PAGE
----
ultimately defeated, and in A.D. 52 their leader was betrayed into the hands of the Romans.
He was then sent to Rome, and, whilst walking in chains with his wife and daughters through its streets, he is said to have exclaimed, "How is it, that a nation possessed of such magnificence at home can envy me a humble cottage in Britain ?" The emperor was so pleased with his noble and dignified bearing, that he immediately granted him his release.
Claudius himself visited Britain during this campaign, and was present at the capture of Colchester, then called Camalodúnum.
4. SUETONIUS PAULINUS.-Little advance was made by the Romans until the arrival of their celebrated general, Suetonius Paulínus, in the reign of NERO. Knowing that the Britons were encouraged in their opposition by the Druids, that politic soldier resolved on suppressing their influence and on possessing himself of Anglesea their chief seat. This he succeeded in doing, though not without meeting the most desperate resistance.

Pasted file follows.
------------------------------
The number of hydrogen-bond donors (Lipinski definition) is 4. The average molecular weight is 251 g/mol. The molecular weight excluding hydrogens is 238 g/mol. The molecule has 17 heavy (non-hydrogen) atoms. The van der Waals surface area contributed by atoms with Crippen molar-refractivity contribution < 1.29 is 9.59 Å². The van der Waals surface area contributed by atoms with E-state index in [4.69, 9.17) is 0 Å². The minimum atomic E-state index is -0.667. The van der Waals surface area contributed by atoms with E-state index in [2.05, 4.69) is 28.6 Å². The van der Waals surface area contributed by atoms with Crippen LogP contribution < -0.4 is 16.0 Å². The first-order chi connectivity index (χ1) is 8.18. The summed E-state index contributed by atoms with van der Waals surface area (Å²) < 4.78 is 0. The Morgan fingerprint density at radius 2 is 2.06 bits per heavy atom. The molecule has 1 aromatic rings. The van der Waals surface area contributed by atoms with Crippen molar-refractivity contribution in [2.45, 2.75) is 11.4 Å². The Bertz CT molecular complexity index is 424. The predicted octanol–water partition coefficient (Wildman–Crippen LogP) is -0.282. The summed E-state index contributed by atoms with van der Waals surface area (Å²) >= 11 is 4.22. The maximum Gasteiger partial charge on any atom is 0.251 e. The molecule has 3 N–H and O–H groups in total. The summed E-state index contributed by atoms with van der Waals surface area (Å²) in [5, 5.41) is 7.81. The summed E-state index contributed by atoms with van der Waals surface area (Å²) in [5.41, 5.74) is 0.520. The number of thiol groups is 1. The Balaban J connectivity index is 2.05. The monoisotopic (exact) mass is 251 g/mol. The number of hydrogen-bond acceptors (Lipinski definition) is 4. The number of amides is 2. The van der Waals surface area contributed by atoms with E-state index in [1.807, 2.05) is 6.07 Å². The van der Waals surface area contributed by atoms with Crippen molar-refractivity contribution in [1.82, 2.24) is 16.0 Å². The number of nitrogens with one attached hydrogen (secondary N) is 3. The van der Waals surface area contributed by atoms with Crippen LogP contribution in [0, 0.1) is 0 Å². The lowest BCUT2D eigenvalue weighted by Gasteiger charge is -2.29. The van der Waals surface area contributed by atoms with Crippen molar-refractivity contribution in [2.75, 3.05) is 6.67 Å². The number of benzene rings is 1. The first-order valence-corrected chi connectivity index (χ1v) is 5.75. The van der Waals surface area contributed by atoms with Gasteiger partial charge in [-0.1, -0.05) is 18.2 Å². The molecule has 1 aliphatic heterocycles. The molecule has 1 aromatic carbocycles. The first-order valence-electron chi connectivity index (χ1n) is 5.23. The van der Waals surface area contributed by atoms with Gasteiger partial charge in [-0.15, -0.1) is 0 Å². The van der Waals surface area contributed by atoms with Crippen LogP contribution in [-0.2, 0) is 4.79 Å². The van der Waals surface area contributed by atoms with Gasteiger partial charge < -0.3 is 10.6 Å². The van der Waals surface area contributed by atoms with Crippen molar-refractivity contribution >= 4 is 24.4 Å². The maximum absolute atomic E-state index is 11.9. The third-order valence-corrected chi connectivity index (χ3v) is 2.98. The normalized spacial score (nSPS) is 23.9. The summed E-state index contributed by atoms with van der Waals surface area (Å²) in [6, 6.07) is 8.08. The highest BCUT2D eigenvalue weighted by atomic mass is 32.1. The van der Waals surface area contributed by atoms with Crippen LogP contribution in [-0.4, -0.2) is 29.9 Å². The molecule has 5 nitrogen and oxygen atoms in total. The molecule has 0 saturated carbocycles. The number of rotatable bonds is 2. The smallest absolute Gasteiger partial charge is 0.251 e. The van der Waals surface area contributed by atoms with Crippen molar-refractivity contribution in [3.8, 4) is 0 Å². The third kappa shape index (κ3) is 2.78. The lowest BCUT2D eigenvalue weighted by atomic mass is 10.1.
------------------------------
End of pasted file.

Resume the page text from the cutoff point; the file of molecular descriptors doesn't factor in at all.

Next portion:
Men and women united to defend this sacred island, and priests mingled in the battle to urge on their fellow-countrymen with songs and incantations. The Romans, however, proved victorious, and the Druids were consumed in the fires of their own altars.
In the mean time the Britons of the east of England had been incited by their queen, Boadicéa, to rise once more against the Romans; the military stations had been burnt down; and the Roman garrisons put to the sword. Suetonius, on hearing of this, immediately hastened back, and obtained a victory over the Britons, in which 80,000 of them were slain. Boadicea, in desperation, poisoned herself, A.D. 61.
5. JULIUS AGRICOLA.In the reign of VESPASIAN, Julius Agricola was sent to Britain for the purpose of completing its conquest. Having first subdued North Wales, he advanced into Scotland (then called Caledonia), and succeeded in subjugating the whole country south of the Grampians.
To protect these newly acquired territories he constructed a